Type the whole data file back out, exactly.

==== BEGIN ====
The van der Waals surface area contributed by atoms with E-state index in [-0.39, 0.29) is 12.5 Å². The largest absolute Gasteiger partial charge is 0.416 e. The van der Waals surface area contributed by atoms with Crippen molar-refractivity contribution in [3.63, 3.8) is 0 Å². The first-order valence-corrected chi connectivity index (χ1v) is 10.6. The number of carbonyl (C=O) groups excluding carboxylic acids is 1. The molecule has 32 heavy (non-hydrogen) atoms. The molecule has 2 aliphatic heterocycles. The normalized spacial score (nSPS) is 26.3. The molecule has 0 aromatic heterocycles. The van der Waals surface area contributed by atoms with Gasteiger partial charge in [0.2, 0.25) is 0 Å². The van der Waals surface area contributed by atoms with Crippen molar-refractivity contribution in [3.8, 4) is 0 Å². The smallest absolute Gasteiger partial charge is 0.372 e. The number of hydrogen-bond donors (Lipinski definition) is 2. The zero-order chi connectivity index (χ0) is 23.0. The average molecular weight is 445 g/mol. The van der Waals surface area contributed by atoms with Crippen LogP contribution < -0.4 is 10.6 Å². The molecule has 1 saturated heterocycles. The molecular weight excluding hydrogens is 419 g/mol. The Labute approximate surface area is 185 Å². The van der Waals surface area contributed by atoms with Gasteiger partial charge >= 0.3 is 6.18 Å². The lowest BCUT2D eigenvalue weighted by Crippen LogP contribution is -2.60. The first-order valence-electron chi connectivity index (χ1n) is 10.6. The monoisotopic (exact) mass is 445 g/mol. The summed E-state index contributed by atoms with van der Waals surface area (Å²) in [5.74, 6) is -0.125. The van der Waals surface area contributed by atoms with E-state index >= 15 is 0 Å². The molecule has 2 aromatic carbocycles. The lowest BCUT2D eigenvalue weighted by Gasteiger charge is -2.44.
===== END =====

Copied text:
The van der Waals surface area contributed by atoms with E-state index in [-0.39, 0.29) is 12.5 Å². The largest absolute Gasteiger partial charge is 0.416 e. The van der Waals surface area contributed by atoms with Crippen molar-refractivity contribution in [3.63, 3.8) is 0 Å². The first-order valence-corrected chi connectivity index (χ1v) is 10.6. The number of carbonyl (C=O) groups excluding carboxylic acids is 1. The molecule has 32 heavy (non-hydrogen) atoms. The molecule has 2 aliphatic heterocycles. The normalized spacial score (nSPS) is 26.3. The molecule has 0 aromatic heterocycles. The van der Waals surface area contributed by atoms with Gasteiger partial charge in [0.2, 0.25) is 0 Å². The van der Waals surface area contributed by atoms with Crippen molar-refractivity contribution in [3.8, 4) is 0 Å². The smallest absolute Gasteiger partial charge is 0.372 e. The number of hydrogen-bond donors (Lipinski definition) is 2. The zero-order chi connectivity index (χ0) is 23.0. The average molecular weight is 445 g/mol. The van der Waals surface area contributed by atoms with Crippen LogP contribution < -0.4 is 10.6 Å². The molecule has 1 saturated heterocycles. The molecular weight excluding hydrogens is 419 g/mol. The Labute approximate surface area is 185 Å². The van der Waals surface area contributed by atoms with Gasteiger partial charge >= 0.3 is 6.18 Å². The lowest BCUT2D eigenvalue weighted by Crippen LogP contribution is -2.60. The first-order valence-electron chi connectivity index (χ1n) is 10.6. The monoisotopic (exact) mass is 445 g/mol. The summed E-state index contributed by atoms with van der Waals surface area (Å²) in [5.74, 6) is -0.125. The van der Waals surface area contributed by atoms with E-state index >= 15 is 0 Å². The molecule has 2 aromatic carbocycles. The lowest BCUT2D eigenvalue weighted by Gasteiger charge is -2.44.